According to the New York Times, Clarence Mumford, a former assistant principal and guidance counselor has been indicted by the United States attorney’s office for heading a “cheating ring” in Arkansas, Mississippi, and Tennessee. Mr. Mumford collected fees ranging from $1,500 to $3,000 from people who wanted to ensure success when sitting for tests required by the Educational Testing Service. These tests, known as Praxis exams, are taken by people seeking a teaching license or who wish to obtain further credentials in a specific area. They are required in 37 states.
The criminal indictment is not yet on Westlaw or WestlawNext, but try a WestClip for it in ST-CRFILING-ALL and FED-CRFILING-ALL with the following search:
DT(INDICTMENT) & mumford
The indictment includes 49 counts including mail, wire and Social Security fraud according to the New York Times article (on Westlaw at 2012 WLNR 25180681.)
Students are usually the ones who are admonished for cheating, and the punishment for such infractions are mostly handled by the school. But as Mr. Mumford’s case demonstrates, teachers can cheat too, and the consequences often amount to more than a detention or out-of-school suspension if they are discovered.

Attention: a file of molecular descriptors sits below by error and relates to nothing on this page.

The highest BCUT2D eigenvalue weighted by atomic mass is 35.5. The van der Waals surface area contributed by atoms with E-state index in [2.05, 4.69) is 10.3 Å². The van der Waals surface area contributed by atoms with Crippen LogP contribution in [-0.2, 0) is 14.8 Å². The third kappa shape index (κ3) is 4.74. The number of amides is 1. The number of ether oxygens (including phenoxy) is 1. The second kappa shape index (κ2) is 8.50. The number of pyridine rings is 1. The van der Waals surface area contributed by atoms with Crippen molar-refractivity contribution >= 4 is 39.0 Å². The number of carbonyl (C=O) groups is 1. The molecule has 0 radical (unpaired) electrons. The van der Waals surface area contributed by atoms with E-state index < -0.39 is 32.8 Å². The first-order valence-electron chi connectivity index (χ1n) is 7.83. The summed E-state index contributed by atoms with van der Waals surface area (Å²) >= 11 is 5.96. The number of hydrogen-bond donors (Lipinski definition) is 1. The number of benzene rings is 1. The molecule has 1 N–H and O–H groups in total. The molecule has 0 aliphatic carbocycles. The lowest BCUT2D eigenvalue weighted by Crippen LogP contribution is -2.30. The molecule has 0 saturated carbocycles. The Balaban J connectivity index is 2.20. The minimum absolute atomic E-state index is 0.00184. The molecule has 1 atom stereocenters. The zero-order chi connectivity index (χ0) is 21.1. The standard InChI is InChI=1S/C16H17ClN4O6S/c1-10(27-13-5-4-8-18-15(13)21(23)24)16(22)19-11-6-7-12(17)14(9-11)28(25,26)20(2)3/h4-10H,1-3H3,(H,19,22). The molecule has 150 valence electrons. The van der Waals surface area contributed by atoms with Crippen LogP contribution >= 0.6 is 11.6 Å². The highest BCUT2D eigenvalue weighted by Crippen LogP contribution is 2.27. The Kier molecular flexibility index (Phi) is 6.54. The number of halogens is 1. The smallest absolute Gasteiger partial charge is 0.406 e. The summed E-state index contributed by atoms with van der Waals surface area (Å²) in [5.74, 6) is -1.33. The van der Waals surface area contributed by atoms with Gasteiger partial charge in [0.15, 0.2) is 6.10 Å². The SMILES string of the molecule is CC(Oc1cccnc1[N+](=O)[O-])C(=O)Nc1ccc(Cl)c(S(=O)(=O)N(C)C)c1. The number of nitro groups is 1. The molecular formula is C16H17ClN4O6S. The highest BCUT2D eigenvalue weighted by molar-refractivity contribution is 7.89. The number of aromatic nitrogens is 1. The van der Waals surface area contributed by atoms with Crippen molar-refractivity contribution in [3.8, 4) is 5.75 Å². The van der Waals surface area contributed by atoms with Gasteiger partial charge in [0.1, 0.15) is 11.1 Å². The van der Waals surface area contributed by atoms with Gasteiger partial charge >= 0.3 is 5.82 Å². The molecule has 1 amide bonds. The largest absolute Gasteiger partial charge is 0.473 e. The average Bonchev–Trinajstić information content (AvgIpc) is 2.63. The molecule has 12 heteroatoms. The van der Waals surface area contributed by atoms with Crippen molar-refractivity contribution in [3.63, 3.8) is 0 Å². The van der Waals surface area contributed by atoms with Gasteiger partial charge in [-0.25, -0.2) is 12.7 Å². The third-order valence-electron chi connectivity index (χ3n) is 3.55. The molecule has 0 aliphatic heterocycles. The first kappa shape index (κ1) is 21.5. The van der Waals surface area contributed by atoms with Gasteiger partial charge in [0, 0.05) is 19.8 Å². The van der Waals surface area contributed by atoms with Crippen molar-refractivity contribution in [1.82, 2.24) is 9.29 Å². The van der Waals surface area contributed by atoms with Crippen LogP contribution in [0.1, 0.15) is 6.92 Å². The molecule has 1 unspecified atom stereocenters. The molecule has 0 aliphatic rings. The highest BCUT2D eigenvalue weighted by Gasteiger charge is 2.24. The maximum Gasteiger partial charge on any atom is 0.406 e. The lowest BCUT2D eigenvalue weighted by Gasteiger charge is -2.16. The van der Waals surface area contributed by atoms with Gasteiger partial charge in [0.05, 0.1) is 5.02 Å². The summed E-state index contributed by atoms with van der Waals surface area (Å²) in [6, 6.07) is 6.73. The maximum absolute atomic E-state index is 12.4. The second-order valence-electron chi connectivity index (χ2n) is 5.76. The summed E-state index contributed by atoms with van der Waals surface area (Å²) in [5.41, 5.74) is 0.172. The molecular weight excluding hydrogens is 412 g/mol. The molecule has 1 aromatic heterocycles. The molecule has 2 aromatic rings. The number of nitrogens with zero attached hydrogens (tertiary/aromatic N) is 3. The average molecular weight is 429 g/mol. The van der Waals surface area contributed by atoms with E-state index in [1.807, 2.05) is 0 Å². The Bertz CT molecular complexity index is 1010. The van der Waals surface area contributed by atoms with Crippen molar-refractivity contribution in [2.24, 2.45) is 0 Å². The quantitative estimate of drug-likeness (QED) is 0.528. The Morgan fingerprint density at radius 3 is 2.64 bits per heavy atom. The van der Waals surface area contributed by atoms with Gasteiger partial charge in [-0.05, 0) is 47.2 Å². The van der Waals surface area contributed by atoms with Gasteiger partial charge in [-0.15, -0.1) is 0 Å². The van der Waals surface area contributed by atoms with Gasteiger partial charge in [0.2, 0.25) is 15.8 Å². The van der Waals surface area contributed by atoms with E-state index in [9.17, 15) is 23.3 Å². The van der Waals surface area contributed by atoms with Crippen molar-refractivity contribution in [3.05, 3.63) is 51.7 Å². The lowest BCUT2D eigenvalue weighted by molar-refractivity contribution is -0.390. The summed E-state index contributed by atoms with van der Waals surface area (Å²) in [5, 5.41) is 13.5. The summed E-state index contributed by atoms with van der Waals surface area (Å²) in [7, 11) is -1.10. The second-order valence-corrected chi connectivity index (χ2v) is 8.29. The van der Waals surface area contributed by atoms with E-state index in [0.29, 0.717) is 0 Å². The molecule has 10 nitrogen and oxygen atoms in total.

The following search in WestlawNext reveals a number of instances where teachers were terminated for either cheating themselves or helping others cheat:
teacher educator instructor /p cheat! /p test testing educat! school exam examination
Some interesting cases from this search include:
United States v. Redzic, 1:07 CR 110 (E.D. MO): Instructors at a truck driving school in St. Louis, MO were issuing Commercial Driver’s Licenses to unqualified students. The instructors not only provided the students with answers to exams, but they also offered to take the test for the students for $50. The indictment contains similar counts for fraud and consipiracy. See 2007 WL 6840147.
Rivera v. Cmty. Sch. Dist. Nine, 00 CIV. 8208 (S.D.N.Y.): Teacher brought section 1983 action against school district after she was terminated for helping students cheat on standardized tests. The court granted the Board of Education’s motion to dismiss. See 145 F.Supp.2d 302.
A look through the secondary sources in this search examines some of the reasons why teachers cheat. For example, some of the articles explain that teachers feel pressured to reach certain goals after the implementation of the No Child Left Behind Act. You can read more about this in the following articles:
Richard C. Herrera, Policing State Testing Under No Child Left Behind: Encouraging Students with Disabilities to Blow the Whistle on Unscrupulous Educators, 80 S. Cal. L. Rev. 1433 (2007:
What is driving educators to cheat? The answer: federal legislation known by four words that are striking fear into educators throughout the nation–“No Child Left Behind.”
See also, Allison S. Owen, Leaving Behind A Good Idea: How No Child Left Behind Fails to Incorporate the Individualized Spirit of the Idea, 78 Geo. Wash. L. Rev. 405 (2010)